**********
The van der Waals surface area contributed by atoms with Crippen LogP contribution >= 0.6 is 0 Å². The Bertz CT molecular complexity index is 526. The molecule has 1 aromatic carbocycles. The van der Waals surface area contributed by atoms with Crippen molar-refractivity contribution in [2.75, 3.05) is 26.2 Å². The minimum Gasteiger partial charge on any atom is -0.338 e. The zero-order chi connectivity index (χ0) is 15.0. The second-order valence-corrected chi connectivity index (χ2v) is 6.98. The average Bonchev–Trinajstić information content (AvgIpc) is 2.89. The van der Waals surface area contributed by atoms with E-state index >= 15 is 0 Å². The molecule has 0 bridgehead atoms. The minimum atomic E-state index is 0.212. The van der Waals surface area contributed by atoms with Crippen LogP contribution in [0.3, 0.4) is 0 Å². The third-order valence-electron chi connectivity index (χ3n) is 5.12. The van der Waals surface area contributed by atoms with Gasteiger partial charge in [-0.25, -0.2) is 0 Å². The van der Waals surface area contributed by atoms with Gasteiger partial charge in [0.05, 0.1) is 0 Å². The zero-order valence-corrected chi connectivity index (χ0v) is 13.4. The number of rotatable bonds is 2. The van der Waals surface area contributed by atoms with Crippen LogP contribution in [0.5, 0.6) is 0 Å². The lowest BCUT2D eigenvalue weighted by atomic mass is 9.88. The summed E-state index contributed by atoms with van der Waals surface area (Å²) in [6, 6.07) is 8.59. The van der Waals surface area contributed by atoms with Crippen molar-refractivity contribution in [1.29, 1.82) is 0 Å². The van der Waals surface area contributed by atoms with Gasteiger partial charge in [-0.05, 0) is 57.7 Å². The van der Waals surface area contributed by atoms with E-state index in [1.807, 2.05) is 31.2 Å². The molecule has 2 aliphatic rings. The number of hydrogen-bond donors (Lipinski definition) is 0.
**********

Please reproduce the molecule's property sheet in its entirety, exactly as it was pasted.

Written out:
The van der Waals surface area contributed by atoms with Crippen LogP contribution >= 0.6 is 0 Å². The Bertz CT molecular complexity index is 526. The molecule has 1 aromatic carbocycles. The van der Waals surface area contributed by atoms with Crippen molar-refractivity contribution in [2.75, 3.05) is 26.2 Å². The minimum Gasteiger partial charge on any atom is -0.338 e. The zero-order chi connectivity index (χ0) is 15.0. The second-order valence-corrected chi connectivity index (χ2v) is 6.98. The average Bonchev–Trinajstić information content (AvgIpc) is 2.89. The van der Waals surface area contributed by atoms with E-state index >= 15 is 0 Å². The molecule has 0 bridgehead atoms. The minimum atomic E-state index is 0.212. The van der Waals surface area contributed by atoms with Crippen LogP contribution in [0.3, 0.4) is 0 Å². The third-order valence-electron chi connectivity index (χ3n) is 5.12. The van der Waals surface area contributed by atoms with Gasteiger partial charge in [-0.25, -0.2) is 0 Å². The van der Waals surface area contributed by atoms with Gasteiger partial charge in [0.05, 0.1) is 0 Å². The zero-order valence-corrected chi connectivity index (χ0v) is 13.4. The number of rotatable bonds is 2. The van der Waals surface area contributed by atoms with Crippen LogP contribution in [0.5, 0.6) is 0 Å². The lowest BCUT2D eigenvalue weighted by atomic mass is 9.88. The summed E-state index contributed by atoms with van der Waals surface area (Å²) in [6, 6.07) is 8.59. The van der Waals surface area contributed by atoms with Crippen molar-refractivity contribution in [1.29, 1.82) is 0 Å². The van der Waals surface area contributed by atoms with Gasteiger partial charge in [-0.05, 0) is 57.7 Å². The van der Waals surface area contributed by atoms with E-state index in [1.807, 2.05) is 31.2 Å². The molecule has 2 aliphatic rings. The number of hydrogen-bond donors (Lipinski definition) is 0.